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Basketball legend Chris Herren realized his dreams by playing for the Boston Celtics in the NBA, only to lose it all to addiction before rising again with a new dream. With the unwavering support of his family and friends, Chris has been sober since August 2008. Since 2009, he’s spoken to over a million students, athletes, and community members, igniting honest conversations about substance use disorder and wellness. On May 16 at 6 p.m. he will share his compelling story with family and community members in the Newark High School auditorium.
Earlier in the day, Herren will speak to Newark Middle School students and on May 17th, he will speak to NHS students.
In a profile about him for his bestselling memoir “Basketball Junkie” on Amazon.com it explains Herren’s basketball dreams began as a 6’2” guard at Durfee High School in Fall River, Massachusetts where he so excelled on the court that he became one of the top Division 1 prospects in the country.
“Herren’s basketball success concealed a darker side, and his dream soon became a nightmare of addiction—first alcohol, then cocaine, finally heroin. A chaotic and often uncertain college career plagued by drugs and rehab led to the NBA.
“In 1999 he was drafted by the Denver Nuggets in the second round of the NBA Draft as the 33rd pick overall. After a year with the Nuggets, Chris was traded to the Boston Celtics where he suffered a season ending injury.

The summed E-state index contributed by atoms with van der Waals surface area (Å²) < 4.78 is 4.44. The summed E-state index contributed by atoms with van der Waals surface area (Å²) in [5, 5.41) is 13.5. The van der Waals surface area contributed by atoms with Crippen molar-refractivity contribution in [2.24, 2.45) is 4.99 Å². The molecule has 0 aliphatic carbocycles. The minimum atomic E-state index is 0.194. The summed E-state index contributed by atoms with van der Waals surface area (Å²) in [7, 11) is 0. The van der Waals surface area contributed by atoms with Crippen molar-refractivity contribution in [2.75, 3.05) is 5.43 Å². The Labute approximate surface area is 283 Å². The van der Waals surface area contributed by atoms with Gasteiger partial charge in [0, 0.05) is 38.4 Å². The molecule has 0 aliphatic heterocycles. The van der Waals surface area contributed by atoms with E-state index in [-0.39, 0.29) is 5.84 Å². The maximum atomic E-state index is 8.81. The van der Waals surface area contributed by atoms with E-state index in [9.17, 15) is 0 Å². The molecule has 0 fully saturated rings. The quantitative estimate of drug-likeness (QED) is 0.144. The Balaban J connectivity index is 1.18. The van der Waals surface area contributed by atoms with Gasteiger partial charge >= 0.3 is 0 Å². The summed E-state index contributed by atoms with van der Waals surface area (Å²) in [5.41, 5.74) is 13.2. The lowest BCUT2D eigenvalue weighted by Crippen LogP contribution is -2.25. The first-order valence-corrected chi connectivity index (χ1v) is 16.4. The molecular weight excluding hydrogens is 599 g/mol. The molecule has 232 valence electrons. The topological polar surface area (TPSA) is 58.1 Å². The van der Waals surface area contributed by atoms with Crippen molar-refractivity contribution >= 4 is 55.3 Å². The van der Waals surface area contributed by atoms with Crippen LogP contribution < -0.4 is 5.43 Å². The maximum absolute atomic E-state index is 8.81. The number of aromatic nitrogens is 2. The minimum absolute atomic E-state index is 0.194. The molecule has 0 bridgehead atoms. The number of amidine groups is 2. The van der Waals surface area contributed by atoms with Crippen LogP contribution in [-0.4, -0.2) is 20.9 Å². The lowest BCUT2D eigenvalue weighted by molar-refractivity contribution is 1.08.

“Trying to work his way back to the NBA, Herren played overseas until 2003 when he came back to the States. His alcohol and drug use escalated until he was found unconscious with a heroin needle hanging from his arm in the driver’s seat of his car.
“After extensive rehabilitation stays, Chris has been drug-free since June 4, 2008, and alcohol-free since August 1, 2008. Herren has refocused his life and dreams to put his sobriety and family above all else.
“In June of 2009, Chris launched a basketball player development company, Hoop Dreams with Chris Herren, Inc. Off the court he continues to share his story with audiences in the hopes of reaching just one person and making a difference in their life.
In addition to “Basketball Junkie,” Herren’s recovery has been documented in the Emmy-nominated ESPN Films documentary “Unguarded,” and in countless national and international newspaper and magazine stories.
“When Superintendent Susan Hasenauer and I were determining last fall what speakers we could fund through our COVID funding, we knew that Chris Herren would have a positive impact. Substance abuse and mental health are two issues our students and families are contending with so our hope is that we can work together with this initiative and others to help support our youth. We are so excited to welcome Chris Herren into our district,” said Sandra Ordan, Newark Central School District Director of Innovation and Grants Services.
“We are committed in our Strategic Plan to supporting the culture and climate across the District by focusing on the social and emotional health of our students and their safety and security,” Hasenauer said. “We are beyond excited to bring our community together, as a whole, to hear this nationally-acclaimed speaker discuss a topic that creates barriers in our District and in society.”